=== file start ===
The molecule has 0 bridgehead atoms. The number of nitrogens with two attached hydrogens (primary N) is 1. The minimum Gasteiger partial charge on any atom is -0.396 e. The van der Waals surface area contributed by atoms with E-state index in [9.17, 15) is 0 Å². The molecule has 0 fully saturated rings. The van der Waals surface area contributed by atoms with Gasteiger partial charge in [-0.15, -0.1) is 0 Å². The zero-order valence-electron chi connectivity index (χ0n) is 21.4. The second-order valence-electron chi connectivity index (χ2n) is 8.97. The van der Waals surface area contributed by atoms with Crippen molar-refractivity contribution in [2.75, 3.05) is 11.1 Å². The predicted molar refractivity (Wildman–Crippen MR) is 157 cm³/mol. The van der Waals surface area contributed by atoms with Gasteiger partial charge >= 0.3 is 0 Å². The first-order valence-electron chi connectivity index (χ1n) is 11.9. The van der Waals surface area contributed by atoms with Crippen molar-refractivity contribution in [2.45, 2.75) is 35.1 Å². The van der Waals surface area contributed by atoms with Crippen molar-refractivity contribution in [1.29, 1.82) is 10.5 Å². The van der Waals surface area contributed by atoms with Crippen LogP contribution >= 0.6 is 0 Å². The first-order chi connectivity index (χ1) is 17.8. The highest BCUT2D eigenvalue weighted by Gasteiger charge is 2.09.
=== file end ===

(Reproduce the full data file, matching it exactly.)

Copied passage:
The molecule has 0 bridgehead atoms. The number of nitrogens with two attached hydrogens (primary N) is 1. The minimum Gasteiger partial charge on any atom is -0.396 e. The van der Waals surface area contributed by atoms with E-state index in [9.17, 15) is 0 Å². The molecule has 0 fully saturated rings. The van der Waals surface area contributed by atoms with Gasteiger partial charge in [-0.15, -0.1) is 0 Å². The zero-order valence-electron chi connectivity index (χ0n) is 21.4. The second-order valence-electron chi connectivity index (χ2n) is 8.97. The van der Waals surface area contributed by atoms with Crippen molar-refractivity contribution in [2.75, 3.05) is 11.1 Å². The predicted molar refractivity (Wildman–Crippen MR) is 157 cm³/mol. The van der Waals surface area contributed by atoms with Gasteiger partial charge >= 0.3 is 0 Å². The first-order valence-electron chi connectivity index (χ1n) is 11.9. The van der Waals surface area contributed by atoms with Crippen molar-refractivity contribution in [2.45, 2.75) is 35.1 Å². The van der Waals surface area contributed by atoms with Crippen molar-refractivity contribution in [1.29, 1.82) is 10.5 Å². The van der Waals surface area contributed by atoms with Crippen LogP contribution >= 0.6 is 0 Å². The first-order chi connectivity index (χ1) is 17.8. The highest BCUT2D eigenvalue weighted by Gasteiger charge is 2.09.